Archive for November, 2010

November 30, 2010

About cake

I bet he would love to eat his cake and have it too, pic: © Paul Moore | Dreamstime.com

This seems to be the proper season to write about expressions that involve cakes, cookies, and other sweet stuff.  So here is an interesting expression for you:  “you can’t eat your cake and have it too”, it also works the other way around “you can’t have your cake and eat it too”.  Both variations work although the first one (eat-have) seems the more traditional one and the second one (have-eat) the one more frequently used now.

The meaning is pretty straightforward: if you eat your cake, you don’t have it anymore.  Eating and having it are mutually exclusive. Hence this proverb is used to express the impossibility of having something both ways, if those two ways conflict.

Therefore the expression is used mostly in the negative “you can’t have your cake and eat it too”.

An example for the usage of this expression is here:

Janet: “I really want those cute Manolo Blahnik shoes.  But then I need to save money to afford to go to college.”

Jennifer: “Tough choice.  But you can’t eat your cake and have it too.”

November 30, 2010

Eye to eye

Seeing eye to eye has nothing to do with a staring contest. Pic: http://www.commons.wikimedia.org

This idiom has nothing to do with  “eye for an eye” the old testament notion of retaliation.   To see “eye to eye” with someone means to agree with that person, be of the same opinion as that person.

It is used both in the positive sense, two people seeing eye to eye and therefore agreeing on something, as well as in the negative sense “not seeing eye to eye.”  If anything the negative use is somewhat more frequent.

Positive usage example:

“My husband and I pretty much always see eye to eye when it comes to our finances. “

Negative usage example:

“I resigned my job yesterday.  My manager and I just did not see eye to eye about how to handle this important project.  One of us had to go.”

The idiom can be used in business and personal communication.  It is a fairly mild and civilized way of expressing that two people do not agree.

November 29, 2010

Look who is talking!

This is a very mild and socially acceptable comeback or response to a hypocritical statement by somebody.

"You are late!!" "Look who is talking", pic: http://www.viehweg.dk

Assume you have a friend who is always late and one the one day you are late to meet him or her you are greeted by the following question: “Why are you late?”  You could now get into a tirade about how you always have to wait for that person and end up in a nasty fight or – if you feel more mellow you would say: “Look who is talking!”

That would convey the message that your friend is in absolutely no position to criticize you for being late having been late himself many times over.

The expression works fine for harmless issues like the one above, being late, not taking the garbage out, using up the last piece of toilet paper on the roll and not replacing it, and such like.  In an discussion about nuclear disarmament between North Korea and the US it wouldn’t be the appropriate language to use.

November 29, 2010

A dime a dozen

A US dime - the smallest coin in size is made of copper and nickel and costs about 3 cents to make, source: images.businessweek.com/ss/06/07/money/source/4.htm

If something is a “dime a dozen” it is very cheap and easy to get.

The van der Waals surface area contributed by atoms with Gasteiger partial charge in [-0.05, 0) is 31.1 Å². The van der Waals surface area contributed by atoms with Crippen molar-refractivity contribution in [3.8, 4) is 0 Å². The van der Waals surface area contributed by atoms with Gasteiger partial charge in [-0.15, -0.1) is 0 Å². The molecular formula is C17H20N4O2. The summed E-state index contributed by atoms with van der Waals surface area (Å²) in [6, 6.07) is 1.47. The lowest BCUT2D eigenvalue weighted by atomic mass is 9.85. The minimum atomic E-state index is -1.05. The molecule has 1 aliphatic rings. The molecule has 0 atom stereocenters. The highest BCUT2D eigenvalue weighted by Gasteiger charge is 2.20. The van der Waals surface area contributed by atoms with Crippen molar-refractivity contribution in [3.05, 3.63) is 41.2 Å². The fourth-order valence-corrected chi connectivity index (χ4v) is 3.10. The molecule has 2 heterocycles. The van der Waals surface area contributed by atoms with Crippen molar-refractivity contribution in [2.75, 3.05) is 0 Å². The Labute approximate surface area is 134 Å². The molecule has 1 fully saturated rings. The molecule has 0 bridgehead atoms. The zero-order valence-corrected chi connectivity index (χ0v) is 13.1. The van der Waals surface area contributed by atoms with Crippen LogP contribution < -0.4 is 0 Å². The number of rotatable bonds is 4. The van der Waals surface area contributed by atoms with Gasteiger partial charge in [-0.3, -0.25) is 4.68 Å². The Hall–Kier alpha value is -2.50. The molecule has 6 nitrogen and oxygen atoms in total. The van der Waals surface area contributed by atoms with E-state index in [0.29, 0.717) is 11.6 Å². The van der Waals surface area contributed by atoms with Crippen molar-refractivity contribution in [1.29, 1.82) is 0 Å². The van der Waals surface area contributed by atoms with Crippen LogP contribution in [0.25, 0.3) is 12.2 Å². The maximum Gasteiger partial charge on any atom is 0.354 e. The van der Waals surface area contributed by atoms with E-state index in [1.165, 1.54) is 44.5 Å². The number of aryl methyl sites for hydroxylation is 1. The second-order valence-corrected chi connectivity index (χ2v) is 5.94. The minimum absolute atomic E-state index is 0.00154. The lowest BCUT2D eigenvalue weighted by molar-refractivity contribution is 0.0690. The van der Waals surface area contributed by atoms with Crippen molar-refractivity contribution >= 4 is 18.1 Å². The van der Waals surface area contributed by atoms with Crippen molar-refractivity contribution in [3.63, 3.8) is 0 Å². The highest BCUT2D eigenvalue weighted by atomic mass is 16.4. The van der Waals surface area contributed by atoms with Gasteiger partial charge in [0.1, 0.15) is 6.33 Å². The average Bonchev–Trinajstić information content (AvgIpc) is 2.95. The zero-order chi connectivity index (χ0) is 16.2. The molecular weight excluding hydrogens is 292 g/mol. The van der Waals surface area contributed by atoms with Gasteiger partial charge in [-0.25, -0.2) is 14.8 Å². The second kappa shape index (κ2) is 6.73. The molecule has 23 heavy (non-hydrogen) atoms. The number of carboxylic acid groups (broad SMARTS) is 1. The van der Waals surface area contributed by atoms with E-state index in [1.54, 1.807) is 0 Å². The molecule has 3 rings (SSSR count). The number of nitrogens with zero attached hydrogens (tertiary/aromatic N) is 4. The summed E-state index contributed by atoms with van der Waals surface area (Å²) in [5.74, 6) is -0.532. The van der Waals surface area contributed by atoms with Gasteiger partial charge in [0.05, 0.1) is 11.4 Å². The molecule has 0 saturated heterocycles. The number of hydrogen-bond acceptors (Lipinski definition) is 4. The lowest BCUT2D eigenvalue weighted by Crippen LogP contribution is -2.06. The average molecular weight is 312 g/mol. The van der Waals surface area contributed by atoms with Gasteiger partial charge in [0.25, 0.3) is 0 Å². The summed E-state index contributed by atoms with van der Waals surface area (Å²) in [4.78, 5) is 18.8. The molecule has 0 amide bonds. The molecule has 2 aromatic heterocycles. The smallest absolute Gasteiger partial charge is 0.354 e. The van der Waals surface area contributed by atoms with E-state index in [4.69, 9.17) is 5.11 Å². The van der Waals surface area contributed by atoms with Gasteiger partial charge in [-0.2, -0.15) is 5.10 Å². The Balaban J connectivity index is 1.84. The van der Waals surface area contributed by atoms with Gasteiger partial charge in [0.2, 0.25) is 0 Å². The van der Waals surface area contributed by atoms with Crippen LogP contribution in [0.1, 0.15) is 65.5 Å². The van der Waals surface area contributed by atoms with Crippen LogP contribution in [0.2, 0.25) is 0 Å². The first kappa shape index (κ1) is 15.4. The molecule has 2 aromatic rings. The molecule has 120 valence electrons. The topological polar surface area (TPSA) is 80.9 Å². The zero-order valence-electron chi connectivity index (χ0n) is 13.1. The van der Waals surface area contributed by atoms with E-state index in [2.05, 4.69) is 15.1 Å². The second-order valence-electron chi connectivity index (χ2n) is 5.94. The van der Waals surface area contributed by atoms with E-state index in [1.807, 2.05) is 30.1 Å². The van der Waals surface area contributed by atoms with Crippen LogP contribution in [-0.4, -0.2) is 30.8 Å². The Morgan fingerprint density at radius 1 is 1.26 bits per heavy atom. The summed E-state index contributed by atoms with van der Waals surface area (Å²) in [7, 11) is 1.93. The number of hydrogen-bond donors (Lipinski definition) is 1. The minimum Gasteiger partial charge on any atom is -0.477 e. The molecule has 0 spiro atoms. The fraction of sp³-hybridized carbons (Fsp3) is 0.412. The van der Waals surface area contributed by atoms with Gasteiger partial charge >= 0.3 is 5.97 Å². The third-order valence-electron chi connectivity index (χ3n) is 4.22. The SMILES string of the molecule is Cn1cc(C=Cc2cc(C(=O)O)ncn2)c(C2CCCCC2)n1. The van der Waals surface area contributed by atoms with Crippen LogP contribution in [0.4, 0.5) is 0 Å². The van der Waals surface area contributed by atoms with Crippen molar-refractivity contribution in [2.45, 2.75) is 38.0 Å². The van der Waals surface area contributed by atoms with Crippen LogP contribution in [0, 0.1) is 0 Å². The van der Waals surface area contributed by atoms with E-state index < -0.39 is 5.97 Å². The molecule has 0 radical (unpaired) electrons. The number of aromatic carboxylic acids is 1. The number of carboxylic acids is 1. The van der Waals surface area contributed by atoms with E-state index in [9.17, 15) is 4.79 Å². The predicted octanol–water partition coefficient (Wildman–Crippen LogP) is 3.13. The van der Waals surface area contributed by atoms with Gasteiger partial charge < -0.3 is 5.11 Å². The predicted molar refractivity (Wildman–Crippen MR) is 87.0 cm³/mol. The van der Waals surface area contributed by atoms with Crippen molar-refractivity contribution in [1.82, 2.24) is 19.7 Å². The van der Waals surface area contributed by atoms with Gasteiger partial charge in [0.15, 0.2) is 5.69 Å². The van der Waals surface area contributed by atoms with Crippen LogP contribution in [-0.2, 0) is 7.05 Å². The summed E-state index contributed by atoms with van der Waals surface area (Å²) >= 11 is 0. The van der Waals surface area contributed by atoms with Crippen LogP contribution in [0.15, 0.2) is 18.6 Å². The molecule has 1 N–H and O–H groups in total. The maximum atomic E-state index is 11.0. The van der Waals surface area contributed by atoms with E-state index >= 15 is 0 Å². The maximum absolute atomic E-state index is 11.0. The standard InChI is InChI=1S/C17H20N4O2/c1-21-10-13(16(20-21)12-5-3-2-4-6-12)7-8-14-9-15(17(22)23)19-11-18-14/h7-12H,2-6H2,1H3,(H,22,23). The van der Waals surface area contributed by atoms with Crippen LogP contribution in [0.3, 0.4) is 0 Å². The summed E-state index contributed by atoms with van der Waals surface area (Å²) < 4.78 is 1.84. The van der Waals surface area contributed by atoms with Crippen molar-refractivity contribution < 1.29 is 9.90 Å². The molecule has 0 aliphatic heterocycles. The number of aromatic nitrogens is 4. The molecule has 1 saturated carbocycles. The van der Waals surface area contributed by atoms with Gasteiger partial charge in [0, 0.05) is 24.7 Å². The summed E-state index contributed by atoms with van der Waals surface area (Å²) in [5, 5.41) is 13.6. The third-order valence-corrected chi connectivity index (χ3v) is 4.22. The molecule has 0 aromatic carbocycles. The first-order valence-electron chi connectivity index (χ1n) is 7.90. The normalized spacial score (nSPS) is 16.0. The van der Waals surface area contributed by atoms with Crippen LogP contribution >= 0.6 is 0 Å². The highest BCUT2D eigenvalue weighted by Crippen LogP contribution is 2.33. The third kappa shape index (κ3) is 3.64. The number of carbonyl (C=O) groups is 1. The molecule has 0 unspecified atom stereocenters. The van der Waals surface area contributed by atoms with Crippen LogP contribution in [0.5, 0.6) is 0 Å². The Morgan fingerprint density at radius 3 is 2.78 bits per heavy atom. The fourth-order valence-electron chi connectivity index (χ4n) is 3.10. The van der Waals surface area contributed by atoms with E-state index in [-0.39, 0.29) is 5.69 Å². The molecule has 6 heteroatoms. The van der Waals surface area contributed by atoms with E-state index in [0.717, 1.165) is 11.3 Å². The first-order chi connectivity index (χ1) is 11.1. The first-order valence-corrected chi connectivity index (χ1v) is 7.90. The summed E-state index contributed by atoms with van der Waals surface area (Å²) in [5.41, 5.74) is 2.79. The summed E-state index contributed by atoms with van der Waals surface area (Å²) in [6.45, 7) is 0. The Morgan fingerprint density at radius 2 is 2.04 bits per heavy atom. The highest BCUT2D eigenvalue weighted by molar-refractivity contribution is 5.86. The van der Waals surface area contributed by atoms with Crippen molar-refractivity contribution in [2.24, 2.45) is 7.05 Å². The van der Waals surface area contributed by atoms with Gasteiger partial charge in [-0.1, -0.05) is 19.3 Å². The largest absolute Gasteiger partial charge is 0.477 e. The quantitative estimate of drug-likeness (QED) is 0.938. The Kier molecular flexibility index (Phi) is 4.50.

A dime is a 10 cent piece.  It used be worth something, one could actually buy something for a dime, like a Jiffy Cake Mix or a Campbells tomato soup in back in the Ohio of 1957  (reference).   But even in the Ohio of 1957 something you could buy a dozen (12) of for a dime wasn’t anything special.

The expression is now used to refer to something that is very common, cheap, easy to get and therefore nothing special.  It is a mildly derogatory expression, there a lot worse things one can say about things of little apparent value.

The phrase is used to refer to things and people.  In the latter case, people whom you refer to as a dime a dozen are probably not very pleased with that description.

Here are some examples:

“These stuffed animals used to be collectors’ items but they mass produced and now they are a dime a dozen.”

“You don’t need friends like these, they are a dime a dozen.”

November 28, 2010

Lights up!

Time to put up the Christmas tree!, pic: freechristmaswallpapers.net

With Thanksgiving weekend almost over it is time to start the Christmas season in earnest.  Here in California (and other parts of the country as well) this is how it works:

if you haven’t bought a tree this weekend you are well advised to buy one during the week or next weekend at the latest.   Unlike in Germany, where the tree gets decorated on Christmas Eve and then remains in the house at least through January 6 (the Holy Kings Day) here the tree goes up right about now, fully decked out and decorated and gets taken down on or before New Years Eve.

In addition, the house gets decorated with colorful lights as well as the front yard, the trees, palms, and shrubs.  Lighted snowmen, Santas, reindeer are brought out and pretty soon the whole neighborhood looks very festive.  There is an element of wanting to outdo the neighbors with larger, nicer, more spectacular displays but it is a friendly competition.

First, I found the whole putting-up-the-tree so early business strange, I was used to the idea that decorating the tree was a sacred duty that could only be performed on Christmas Eve between the hours of 4 and 6 pm.  Now, I am used to it and quite like it.  Having the tree in the house for 4 weeks makes the darkness of December more bearable, adds a friendly and festive note to the house, heightens the anticipation.

And, let’s face it, once Christmas is over, it is over, you don’t want that tree in the house for another 2 weeks.  The new year starts and one moves on.  Christmas is a thing of the past, spring is coming, Valentine’s Day decorations appear in the stores, the first Easter candies show up , …

So, lights up, everybody!

November 28, 2010

Over my head

Let's hope he is not in over his head, ice climbing is very dangerous. pic: http://www.mountain7.com

Here are two idiomatic expressions using the concept of “over one’s head”.